According to the book Freakonomics, written by Stephen Dubner and Steven Levitt, real estate agents sell their own homes for 3% more compared to what they get when they sell their client’s houses. The authors suggest dishonesty and double-standards as the reasons for this finding, but I think there’s a more honest reason why Realtors may be able to get a higher selling price for their homes compared to their clients’.
Many Realtors disagree with Freakonomic’s findings, swearing that real estate agents do not sell their homes for a higher price. I am not going to question the book’s findings; instead, I’m going to tell you why their findings SHOULD be true. Realtors should be able to sell their own homes for more than their clients. Think about it. When a real estate agent sells his/her own home, they have a highly-qualified agent, a realistic seller, and a perfect home to sell. How can they not sell it for more? Let me explain…
The Perfect House
While real estate agents are looking for a home, they also consider the house’s sale-ability. Realtors look for attractive properties, good schools, and great neighborhoods. They steer clear of houses that would be hard for them to sell later on. Lots of agents I know also keep their homes updated and make some form of improvement each year that helps to increase the property’s value. When real estate agents decorate their houses, they pick out colors or features that maintain or increase the house’s sale-ability. When agents sell their home, they know how to prep it for the sale. Agents will help you prep your home too, but how much of their advice do you usually follow?
The Perfect Price
Real estate agents are realistic when it comes to pricing their home to sell. If they are serious about selling their house, they don’t set their sales price unrealistically high. Realtors know the acceptable market price range that their house will sell and they set their price in that range. Their sales price should be competitive to all of the other comparable houses in their neighborhood and the house should have more sellable features than their non-Realtor neighbors’ houses. When you think about your house’s sales price, are you thinking about it from your perspective or the buyer’s? The buyer doesn’t care how much you owe or how much you spent remodeling it. Their only concern is how it compares to the competition.
Timing The Sale
The best time to sell your house is when you want to, not when you need to. When real estate agents want to get the best price for their homes and they’re not in a hurry to sell, they wait for a seller’s market. Even in a seller’s market, certain months are better than others. Spring and summer are the best times to sell and naturally winter is usually the worst. Realtors, who can wait for ideal market conditions, take all of these factors into consideration when they decide the best time to sell.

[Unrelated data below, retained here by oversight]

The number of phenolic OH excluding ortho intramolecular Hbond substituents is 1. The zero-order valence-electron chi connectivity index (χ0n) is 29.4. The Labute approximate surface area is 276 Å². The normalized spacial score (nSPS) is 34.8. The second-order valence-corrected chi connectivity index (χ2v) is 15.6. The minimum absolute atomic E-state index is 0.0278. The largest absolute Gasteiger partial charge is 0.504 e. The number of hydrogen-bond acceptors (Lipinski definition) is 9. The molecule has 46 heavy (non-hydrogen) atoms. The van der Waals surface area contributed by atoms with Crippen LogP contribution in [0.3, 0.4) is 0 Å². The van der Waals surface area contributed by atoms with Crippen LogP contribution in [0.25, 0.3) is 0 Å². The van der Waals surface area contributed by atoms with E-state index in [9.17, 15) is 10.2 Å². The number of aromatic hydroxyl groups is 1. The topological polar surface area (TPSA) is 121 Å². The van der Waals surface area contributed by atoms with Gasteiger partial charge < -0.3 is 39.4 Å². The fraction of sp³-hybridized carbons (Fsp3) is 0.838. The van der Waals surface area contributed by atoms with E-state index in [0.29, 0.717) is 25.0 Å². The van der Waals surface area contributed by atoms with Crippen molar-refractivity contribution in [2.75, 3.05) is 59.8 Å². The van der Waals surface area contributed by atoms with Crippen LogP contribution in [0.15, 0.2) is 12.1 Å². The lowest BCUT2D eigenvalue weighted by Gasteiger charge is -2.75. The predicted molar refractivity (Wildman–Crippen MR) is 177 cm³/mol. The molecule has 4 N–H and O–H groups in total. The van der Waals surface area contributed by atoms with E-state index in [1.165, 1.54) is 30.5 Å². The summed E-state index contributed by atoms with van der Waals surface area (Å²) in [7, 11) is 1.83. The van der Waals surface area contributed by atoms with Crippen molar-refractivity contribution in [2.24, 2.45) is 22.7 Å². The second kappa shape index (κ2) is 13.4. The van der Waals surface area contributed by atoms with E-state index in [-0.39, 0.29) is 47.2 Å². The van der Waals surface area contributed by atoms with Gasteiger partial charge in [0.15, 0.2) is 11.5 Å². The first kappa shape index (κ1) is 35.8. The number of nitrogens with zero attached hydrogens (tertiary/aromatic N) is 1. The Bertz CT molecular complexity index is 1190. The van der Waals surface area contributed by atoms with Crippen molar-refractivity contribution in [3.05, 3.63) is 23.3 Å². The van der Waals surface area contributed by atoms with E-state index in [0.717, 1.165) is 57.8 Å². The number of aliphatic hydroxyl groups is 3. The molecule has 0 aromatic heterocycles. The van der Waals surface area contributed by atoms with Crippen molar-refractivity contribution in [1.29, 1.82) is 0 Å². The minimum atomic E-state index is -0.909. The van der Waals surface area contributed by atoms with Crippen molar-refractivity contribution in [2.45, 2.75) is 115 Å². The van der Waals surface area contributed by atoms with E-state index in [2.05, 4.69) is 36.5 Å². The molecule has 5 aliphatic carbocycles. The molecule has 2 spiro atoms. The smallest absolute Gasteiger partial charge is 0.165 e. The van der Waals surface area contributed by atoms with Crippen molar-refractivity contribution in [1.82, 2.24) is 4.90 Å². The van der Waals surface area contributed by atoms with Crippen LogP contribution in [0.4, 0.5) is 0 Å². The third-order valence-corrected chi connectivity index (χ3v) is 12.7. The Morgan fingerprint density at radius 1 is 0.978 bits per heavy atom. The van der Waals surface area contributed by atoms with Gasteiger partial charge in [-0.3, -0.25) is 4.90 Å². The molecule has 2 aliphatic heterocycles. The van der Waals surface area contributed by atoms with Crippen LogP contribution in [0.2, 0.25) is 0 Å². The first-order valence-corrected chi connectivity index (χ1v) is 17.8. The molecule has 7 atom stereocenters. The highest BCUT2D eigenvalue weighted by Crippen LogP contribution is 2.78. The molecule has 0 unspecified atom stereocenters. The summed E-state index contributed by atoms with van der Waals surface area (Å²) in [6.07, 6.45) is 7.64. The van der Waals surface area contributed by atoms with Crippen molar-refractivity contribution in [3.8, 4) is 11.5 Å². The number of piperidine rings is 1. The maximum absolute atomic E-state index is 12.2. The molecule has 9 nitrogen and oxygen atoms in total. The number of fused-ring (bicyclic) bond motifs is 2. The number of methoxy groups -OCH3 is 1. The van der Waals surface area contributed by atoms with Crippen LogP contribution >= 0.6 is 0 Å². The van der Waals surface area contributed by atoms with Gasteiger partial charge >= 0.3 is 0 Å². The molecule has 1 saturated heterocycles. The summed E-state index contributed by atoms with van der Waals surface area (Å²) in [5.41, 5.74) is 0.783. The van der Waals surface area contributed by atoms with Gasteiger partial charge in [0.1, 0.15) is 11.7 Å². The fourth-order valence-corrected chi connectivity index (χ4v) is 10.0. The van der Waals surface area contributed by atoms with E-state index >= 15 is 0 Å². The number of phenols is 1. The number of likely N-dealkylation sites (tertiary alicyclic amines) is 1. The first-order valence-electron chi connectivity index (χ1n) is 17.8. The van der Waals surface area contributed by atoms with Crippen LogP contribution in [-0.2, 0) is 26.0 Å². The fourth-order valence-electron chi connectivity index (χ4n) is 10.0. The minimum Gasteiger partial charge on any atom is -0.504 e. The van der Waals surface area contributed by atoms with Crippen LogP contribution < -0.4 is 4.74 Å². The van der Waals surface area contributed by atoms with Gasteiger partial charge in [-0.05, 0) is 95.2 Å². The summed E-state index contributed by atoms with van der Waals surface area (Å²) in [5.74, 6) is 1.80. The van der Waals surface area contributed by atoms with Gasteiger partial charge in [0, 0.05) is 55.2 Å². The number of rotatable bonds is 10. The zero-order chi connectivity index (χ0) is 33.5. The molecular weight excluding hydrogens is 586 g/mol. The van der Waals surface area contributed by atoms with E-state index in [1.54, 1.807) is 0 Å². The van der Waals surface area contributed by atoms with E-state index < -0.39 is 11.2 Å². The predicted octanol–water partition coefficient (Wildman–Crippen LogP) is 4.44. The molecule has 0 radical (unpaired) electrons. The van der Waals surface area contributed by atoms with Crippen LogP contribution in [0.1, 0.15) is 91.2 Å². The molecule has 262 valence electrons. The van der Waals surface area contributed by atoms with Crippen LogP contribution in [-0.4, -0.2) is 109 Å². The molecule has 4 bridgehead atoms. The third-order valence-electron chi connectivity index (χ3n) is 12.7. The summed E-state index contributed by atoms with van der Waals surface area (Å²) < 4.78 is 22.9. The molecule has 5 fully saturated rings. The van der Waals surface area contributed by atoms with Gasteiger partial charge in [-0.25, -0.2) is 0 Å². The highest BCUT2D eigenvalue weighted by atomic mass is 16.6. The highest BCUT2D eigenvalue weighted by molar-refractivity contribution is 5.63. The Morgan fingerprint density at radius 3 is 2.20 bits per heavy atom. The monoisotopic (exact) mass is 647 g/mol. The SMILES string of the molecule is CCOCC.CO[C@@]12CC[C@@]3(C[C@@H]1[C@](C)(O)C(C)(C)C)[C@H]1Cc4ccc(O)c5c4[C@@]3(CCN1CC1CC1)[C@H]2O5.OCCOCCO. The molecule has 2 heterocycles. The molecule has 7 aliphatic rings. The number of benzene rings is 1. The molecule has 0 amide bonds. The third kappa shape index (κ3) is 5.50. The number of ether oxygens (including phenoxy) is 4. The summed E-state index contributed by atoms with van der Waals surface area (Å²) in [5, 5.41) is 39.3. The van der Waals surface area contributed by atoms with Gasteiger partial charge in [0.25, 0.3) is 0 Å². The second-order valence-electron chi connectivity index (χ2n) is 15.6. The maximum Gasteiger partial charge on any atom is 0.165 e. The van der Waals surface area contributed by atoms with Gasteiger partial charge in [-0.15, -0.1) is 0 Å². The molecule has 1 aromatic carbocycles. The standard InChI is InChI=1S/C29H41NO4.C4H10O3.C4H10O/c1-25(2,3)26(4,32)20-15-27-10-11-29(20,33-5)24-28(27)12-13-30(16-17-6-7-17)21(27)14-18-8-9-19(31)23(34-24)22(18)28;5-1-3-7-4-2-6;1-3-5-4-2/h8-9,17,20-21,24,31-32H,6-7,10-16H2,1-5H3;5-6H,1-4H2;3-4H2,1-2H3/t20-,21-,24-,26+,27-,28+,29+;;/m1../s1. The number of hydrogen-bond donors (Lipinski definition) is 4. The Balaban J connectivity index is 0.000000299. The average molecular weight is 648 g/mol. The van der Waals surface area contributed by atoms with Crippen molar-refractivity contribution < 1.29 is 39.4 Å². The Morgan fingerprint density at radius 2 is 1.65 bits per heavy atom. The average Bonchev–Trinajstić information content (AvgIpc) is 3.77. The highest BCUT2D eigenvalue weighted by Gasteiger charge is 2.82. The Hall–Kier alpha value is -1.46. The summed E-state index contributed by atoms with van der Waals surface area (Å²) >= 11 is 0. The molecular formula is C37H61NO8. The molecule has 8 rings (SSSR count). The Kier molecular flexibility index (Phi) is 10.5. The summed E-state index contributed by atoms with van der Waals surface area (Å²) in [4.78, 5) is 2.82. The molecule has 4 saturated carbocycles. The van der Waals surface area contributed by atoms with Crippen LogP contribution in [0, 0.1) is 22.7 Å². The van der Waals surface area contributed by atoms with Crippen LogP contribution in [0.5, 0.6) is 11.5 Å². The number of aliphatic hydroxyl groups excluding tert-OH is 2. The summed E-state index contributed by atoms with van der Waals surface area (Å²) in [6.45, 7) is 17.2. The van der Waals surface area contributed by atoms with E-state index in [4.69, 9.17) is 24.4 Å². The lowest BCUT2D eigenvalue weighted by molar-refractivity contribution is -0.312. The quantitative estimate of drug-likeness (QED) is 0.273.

Taking A Risk By Holding Out For Better Offers
When you play “hard-ball” trying to maximize the negotiated offer, you stand a good chance of having the buyer walk away from the deal. If that happens then you’re left with nothing. Waiting for better offers has its share of risk. What if those better offers never come? What if it takes months to get the next offer? What if all future offers are less than the original offer? That’s a big risk to take and pressing too hard almost always leads to disaster. Real estate agents know that the longer the house stays on the market, the less money they can sell it for. Real estate agents have a duty to act in their client’s best interest and that agent must weigh the risks verses the rewards of holding out for better offers. Most agents are not comfortable putting all their client’s chips on the table to risk losing the offer just to get a few thousand dollars more in sales price.
Realtors may be inclined to be more risky with their own house. They know the odds and may be more willing to risk losing what may be their best offer. It’s a gamble they may be willing to take, but hesitate to recommend. Think how mad you would be if, while holding out for a few thousand more, your agent lost the best deal you had, forcing you to wait for months to eventually accept a much lower priced offer.
If you consider all of these factors then I think you’ll agree that a real estate agent should be able to get a higher sales price for their own property than they can for yours. If they can’t do a good job selling their own house, how in the world could they possibly do a good job selling yours? That’s why it’s so important for you to choose from among the best agents that have a recently proven track record in your neighborhood. Be sure to interview at least three agents and compare what they have to say. Find the agent that can help you get that additional 3% sales price. AgentHarvest can help you find those top producing agents in your neighborhood.